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Diversification Inescapable, But Govt Must Mitigate Risk

It was the culmination of a series of Innovative Farmers’ meets, organised by the CII Northern Region across four cities in Punjab and Haryana from July end through to mid September 2023, and the near consensus that emerged was that diversification of agriculture is inescapable, but for it to succeed, the government will have to take responsibility for mitigating the risks to farmers.

The meets were organised at Siwani and Hisar in Haryana and Amritsar and Sangrur in Punjab.

Addressing the inaugural session of the culmination ceremony held at the CII Northern Region headquarters in Chandigarh on Tuesday, Guest of Honour and Haryana Agriculture & Farmers Welfare Minister Jai Prakash Dalal joined the chorus from farmers and farm experts that all stake holders, from policy makers, to bureaucrats, farmers, agricultural research institutions, to the industry, will have to join hands in making farming a profitable proposition through diversification of crops.

Diversification Inescapable, But Govt Must Mitigate Risk, Lifeinchd

Haryana Agriculture & Farmers Welfare Minister JP Dalal addressing farmers at the inaugural session of the Culmination Ceremony of Innovative Farmers’ Meet, organised by CII Northern Region at its headquarters in Chandigarh, on Tuesday.

Photos courtesy: CII NR

For this to happen, the central and state governments, in conjunction with the industry, will have to take up the responsibility for creating the infrastructure, like storage and cold chains and an efficient marketing network, so that the farmers are assured of earnings better than the assured returns from the MSP regime for wheat-paddy cycle. Only then will be farmers feel confident enough to break away from the vicious cropping pattern, Dalal, who also holds the portfolio of Dairying and Animal Husbandry, candidly admitted.

Himself practicing farming, and coming from a farming family, Dalal asserted that he had a deep understood of how the small and marginal land-owning farmers, as well as the landless contract farmers, were barely able to eke out a living for their families. They neither have the risk taking capacity, nor the appetite to take a risk by diversifying into other crops like maize, cotton, oil seeds, pulses, etc and into horticulture, animal husbandry, fisheries and the likes.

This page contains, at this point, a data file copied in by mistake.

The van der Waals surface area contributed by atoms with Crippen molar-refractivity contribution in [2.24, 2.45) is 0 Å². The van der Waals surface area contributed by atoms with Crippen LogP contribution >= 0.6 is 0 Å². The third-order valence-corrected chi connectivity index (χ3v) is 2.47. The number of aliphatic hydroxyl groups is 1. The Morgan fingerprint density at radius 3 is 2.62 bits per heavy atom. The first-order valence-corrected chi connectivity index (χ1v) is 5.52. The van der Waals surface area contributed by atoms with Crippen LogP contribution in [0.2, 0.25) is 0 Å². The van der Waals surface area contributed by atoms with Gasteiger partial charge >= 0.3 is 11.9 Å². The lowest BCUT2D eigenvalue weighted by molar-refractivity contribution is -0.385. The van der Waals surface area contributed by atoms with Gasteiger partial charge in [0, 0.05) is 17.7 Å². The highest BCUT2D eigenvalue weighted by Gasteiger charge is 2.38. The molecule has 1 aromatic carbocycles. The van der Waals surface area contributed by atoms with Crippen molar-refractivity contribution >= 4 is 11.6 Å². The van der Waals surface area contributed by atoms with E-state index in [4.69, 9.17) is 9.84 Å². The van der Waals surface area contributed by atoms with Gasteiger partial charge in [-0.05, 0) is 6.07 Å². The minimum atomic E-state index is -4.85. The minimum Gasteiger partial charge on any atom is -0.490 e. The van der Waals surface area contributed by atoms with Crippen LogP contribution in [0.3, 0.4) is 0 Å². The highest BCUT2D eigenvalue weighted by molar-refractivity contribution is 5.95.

The massive and unpredictable fluctuations in prices of especially fruits and vegetables created by the forces of demand and supply, natural and man-made disruptions, inadequate infrastructure like storage facilities and cold chains, etc. and marketing support are weighing heavy on the minds of the farmers and dissuading them from moving away from the MSP-assured incomes, he added.

Under the circumstances, the governments will have to support the farmers with risk mitigation measures by facilitating creation of a robust infrastructure and an efficient and effective marketing network. The private sector will also have to play a greater role in this endeavour, Dalal stated.

Talking about his own state, the minister said Haryana is among the frontrunner states as far as providing facilities and incentives for diversification of agriculture is concerned. Work has already commenced on establishing a massive international horticulture market at Ghanaur in Sonipat district. To be executed in phases, the India International Horticulture Market (IIHM) will not only provide farmers from the entire region direct access to international markets.

He said during the weeklong visit to Japan by a Haryana delegation led by him earlier this year to study modern farm practices, opportunities were also explored for international funding of the backward linkages of IIHM down to the block level so that the farmers’ produce was picked up from their farms itself for being marketed in international markets.

The proposal under the mega project is to build hundreds of pack houses and set up cold chains, crop e-market and information & community data sharing platforms in the state. Sorting of the produce, packaging, branding and transportation will form part of the entire exercise.

Counting other successes of the state towards conservation of scarce water resources and diversification, Dalal claimed that two lakh acres more land under traditional paddy cultivation had been converted to the water-saving direct-seeded rice (DSR) technique, and one lakh acres had been brought under horticulture production.

As a result of various subsidies, support prices and other incentives, the minister asserted that farmers in the state had turned around their fortunes in various diversified farm practices like aquaculture, especially ‘jhinga’ fish, sunflower oilseeds, floriculture, etc.

He proudly shared that at different times progressive farmers from Haryana have been honoured with the Padma Shri national award for pioneering work in the field of diversification of agriculture. These are Kanwal Singh Chauhan from Sonipat district (for propagating baby corn as a profitable pursuit), Sultan Singh from Karnal district (fish breeding) and Narender Singh from Panipat district (dairy development).

Encouraging others to emulate these pioneers, Dalal informed that his vision and plan to encourage 10,000 small farmers from the state to become ‘crorepatis’ in the next few years through diversified farm practises was progressing well and expressed confidence that it will achieve success.